The profunda cervicis artery is to be regarded as a remnant of the post-transverse longitudinal anastomoses.

The origin of the seventh somatic intersegmental artery from the dorsal longitudinal trunk is, at first, some distance caudal to the sixth aortic arch, but, simultaneously with the elongation of the neck and the retraction of the heart into the thoracic region, it is shifted cranialwards until it is opposite the dorsal end of the fourth aortic arch.

The middle sacral artery is formed by the fusion of two vessels, each of which springs from the dorsal surface of the aorta. It is regarded as the direct continuation of the descending aorta.

The lateral or intermediate visceral arteries supply the organs derived from the intermediate cell mass. They form a somewhat irregular series of vessels in the adult, but presumably in the primitive condition there was a pair in each segment of the body; many of these disappear, however, and the series is only represented in the adult by the suprarenal, the right renal, part of the left renal, and the testicular or ovarian arteries-possibly, also, by some of the branches of the hypogastric arteries.

The splanchnic arteries arise in the embryo from the ventral aspects of the primitive dorsal aortæ, and are not strictly either segmental or intersegmental in arrangement. They are distributed to the walls of the alimentary canal. Each anastomoses with its immediate neighbours on the dorsal wall and the ventral walls of the gut.

After the fusion of the dorsal longitudinal trunks to form the descending aorta, the roots of each pair of the splanchnic arteries fuse into a common stem, or either the right or left artery altogether disappears, whilst at a later period the majority of the splanchnic arteries lose their direct connexion with the descending aorta; those which retain their connexion are the cœliac artery and the superior and inferior mesenteric arteries.

The bronchial and oesophageal arteries are later formations. They appear to correspond morphologically with the more primitive splanchnic arteries, but the developmental history is not known.

The left gastric branch of the coeliac artery, as it passes from its origin to the small curvature of the stomach, represents a right splanchnic artery; the remainder of the left gastric artery and the right gastric branch of the hepatic are remnants of the ventral anastomoses between the splanchnic arteries cephalwards of the umbilicus.

The splenic artery is a branch given off from a splanchnic artery to an organ developed in the mesogastrium, and the hepatic is a branch from the ventral splanchnic anastomoses to the hepatic diverticulum from the wall of the duodenal portion of the fore-gut.

The superior and inferior mesenteric arteries represent at their origins splanchnic branches, and in the remainder of their extent they represent the dorsal anastomoses on the gut wall.


The heart and the majority of the great arterial trunks of the body, including the aorta, the innominate, part of the right subclavian, the common, external, and greater parts of the internal carotids, and the pulmonary arteries, are all modified portions either of the primitive aortæ or of the aortic arches. The developmental changes, which result in the formation of the vessels named, are described in the preceding chapter, and the morphology of these vessels is obviously the same as that of the trunks from which they are derived."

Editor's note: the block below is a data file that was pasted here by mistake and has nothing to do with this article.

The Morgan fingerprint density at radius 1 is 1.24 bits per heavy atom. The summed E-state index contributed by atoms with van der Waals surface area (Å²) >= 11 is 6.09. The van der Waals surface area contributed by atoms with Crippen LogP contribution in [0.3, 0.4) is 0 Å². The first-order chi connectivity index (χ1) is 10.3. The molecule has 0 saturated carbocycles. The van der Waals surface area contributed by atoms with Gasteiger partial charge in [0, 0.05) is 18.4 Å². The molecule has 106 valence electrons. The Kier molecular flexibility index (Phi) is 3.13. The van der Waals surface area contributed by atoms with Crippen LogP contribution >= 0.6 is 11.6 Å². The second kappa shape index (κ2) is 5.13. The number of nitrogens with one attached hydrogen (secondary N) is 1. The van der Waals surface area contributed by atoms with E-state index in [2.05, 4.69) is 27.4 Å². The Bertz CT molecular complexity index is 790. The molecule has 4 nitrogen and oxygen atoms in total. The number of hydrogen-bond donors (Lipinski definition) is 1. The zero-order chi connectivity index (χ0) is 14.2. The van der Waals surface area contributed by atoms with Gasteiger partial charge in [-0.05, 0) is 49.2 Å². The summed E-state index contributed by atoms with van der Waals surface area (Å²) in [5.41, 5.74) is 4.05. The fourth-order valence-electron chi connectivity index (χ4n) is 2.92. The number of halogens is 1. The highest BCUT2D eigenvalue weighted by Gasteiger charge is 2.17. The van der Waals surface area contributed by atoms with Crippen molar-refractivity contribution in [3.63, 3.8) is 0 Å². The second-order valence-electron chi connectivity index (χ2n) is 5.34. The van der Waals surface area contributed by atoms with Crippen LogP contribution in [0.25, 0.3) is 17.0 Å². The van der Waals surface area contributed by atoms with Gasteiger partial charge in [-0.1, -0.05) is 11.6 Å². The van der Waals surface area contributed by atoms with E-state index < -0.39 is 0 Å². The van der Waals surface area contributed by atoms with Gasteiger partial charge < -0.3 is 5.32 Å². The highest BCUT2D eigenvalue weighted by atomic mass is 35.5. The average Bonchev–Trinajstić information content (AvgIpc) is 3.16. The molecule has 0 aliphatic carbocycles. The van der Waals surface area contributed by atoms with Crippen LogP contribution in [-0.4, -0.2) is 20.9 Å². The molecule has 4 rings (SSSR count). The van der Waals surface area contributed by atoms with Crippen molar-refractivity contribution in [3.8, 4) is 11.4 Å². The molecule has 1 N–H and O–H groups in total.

It will be sufficient, therefore, to point out that the primitive aorta may be regarded as the greatly enlarged pre-central or pre-vertebral longitudinal anastomoses between the successive intersegmental arteries of each side; obviously, therefore, each primitive aorta, like the rest of the longitudinal anastomoses, consists chiefly of segmental elements. The origins of the intersegmental vessels enter into its formation only in so far as they connect the segmental vessels together, and so complete the longitudinal anastomoses.

The first cephalic aortic arches are simply portions of the primitive aorta. The other aortic arches have possibly a different morphological significance, but their exact nature is not definitely settled.

The second, third, fourth, fifth, and sixth cephalic aortic arches of each side are developed in the undivided mesoderm of the head region, caudal to the first arch. They spring from the part of the primitive aorta which, after the head fold is formed, lies on the ventral aspect of the foregut, and they extend, at the side of the pharyngeal part of the fore-gut, to the dorsal aorta. Thus, in some respects they may be looked upon as segmental vessels. In addition to the vessels already mentioned, there are given off from the ventral aorta and the aortic arches a series of branches which supply ventral and lateral diverticula from the alimentary canal; these are represented in the adult by the superior thyreoid, the thyreoidea ima.

Iliac Arteries and their Branches.-The common iliac arteries are formed from the secondary roots of the umbilical arteries, and their exact morphological position is uncertain. The true morphological position of the hypogastric arteries is not yet defined. They also are parts of the secondary roots of the umbilical arteries, and they give off both somatic and splanchnic branches; therefore they do not correspond either with somatic intersegmental or with splanchnic arteries. The branches of the hypogastric artery are arranged in two groups(1) a visceral set which supplies the walls of the hind-gut and the genital organs, and (2) a parietal set which is distributed to the body wall and to the hind-limbs. The branches distributed to the gut probably represent the splanchnic vessels, more or less homologous with ordinary splanchnic branches of the primitive aorta, and the parietal branches are possibly the homologues of intersegmental arteries.